What to Say

Friday, 5 April, 2024 - 7:11 am

Do you sometimes wonder what to say to someone when hearing that they suffered a tragedy or are facing a challenge? Are you at a loss for words because you cannot imagine what they are going through? Do you want to say something but aren’t sure if it will help or harm?


In this week’s parsha, Shemini, we learn of Aharon’s response to the heartbreaking news that two of his sons had perished. The Torah states simply, “And Aharon was silent.”

Because of his silence, explains the Midrash, Aharon merited that the Almighty spoke directly and exclusively to him.

A private audience with G-d is a pretty spectacular reward. What was so special about Aharon’s behavior that earned him this great honor?


The Talmud states: Said Rav Papa: The merit of attending a house of mourning lies in the silence observed.  In fact, Jewish tradition maintains that silence is the first and primary mode of conduct when paying a shiva visit.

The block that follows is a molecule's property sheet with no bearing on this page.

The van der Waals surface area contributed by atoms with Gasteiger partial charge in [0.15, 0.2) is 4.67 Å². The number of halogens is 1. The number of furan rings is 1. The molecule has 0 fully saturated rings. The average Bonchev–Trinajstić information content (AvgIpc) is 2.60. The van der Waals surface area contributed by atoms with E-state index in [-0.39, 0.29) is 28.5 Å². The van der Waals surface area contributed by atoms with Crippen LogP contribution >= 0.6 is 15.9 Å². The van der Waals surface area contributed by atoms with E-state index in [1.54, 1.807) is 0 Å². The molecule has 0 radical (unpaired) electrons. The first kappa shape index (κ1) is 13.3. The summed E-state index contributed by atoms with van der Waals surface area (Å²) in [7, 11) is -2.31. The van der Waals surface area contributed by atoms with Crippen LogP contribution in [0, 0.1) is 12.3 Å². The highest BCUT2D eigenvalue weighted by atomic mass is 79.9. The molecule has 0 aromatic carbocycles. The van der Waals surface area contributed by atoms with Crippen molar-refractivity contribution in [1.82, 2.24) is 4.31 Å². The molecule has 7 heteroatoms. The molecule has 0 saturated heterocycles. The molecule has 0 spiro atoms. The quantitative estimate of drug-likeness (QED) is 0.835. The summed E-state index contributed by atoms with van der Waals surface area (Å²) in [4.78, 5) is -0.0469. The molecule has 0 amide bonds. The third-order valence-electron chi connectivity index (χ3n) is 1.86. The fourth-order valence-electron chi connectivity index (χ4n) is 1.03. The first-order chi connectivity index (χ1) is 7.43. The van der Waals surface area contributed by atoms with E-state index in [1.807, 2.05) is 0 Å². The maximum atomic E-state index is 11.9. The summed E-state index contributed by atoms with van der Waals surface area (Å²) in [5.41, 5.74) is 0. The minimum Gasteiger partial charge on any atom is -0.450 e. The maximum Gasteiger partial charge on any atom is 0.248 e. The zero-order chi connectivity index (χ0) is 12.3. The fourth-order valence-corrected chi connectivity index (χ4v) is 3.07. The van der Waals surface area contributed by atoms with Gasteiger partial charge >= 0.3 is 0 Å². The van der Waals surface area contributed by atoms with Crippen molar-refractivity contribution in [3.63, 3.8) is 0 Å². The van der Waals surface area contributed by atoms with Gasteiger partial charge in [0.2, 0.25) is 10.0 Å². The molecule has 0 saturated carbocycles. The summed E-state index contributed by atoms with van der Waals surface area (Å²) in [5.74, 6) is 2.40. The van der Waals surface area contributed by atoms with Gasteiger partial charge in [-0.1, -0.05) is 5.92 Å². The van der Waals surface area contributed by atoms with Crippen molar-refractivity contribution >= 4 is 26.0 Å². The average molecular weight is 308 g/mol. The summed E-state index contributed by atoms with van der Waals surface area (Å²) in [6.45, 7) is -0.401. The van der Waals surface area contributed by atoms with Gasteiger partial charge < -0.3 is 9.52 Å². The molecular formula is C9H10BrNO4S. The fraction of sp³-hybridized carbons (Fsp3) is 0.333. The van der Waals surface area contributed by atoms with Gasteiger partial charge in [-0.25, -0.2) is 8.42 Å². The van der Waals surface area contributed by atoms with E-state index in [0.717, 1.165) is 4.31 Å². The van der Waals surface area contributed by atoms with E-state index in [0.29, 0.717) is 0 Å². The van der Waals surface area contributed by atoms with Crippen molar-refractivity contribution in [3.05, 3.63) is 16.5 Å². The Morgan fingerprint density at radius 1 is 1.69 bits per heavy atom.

What is the virtue of silence?

The Chassidic Rebbes explain that speech, while powerful, is also limiting.  Articulating a thought or feeling accomplishes much. But it also eliminates other elements. In fact it may eliminate the deepest thoughts and emotions; those that are beyond articulation.

When someone shows up at a shiva house and is simply present, they are offering more than any words can offer.  When I am there for a friend, whose pain I cannot compartmentalize into mere words, I am giving the greatest gift I can.


Sometimes, nothing is better than something.

Comments on: What to Say
There are no comments.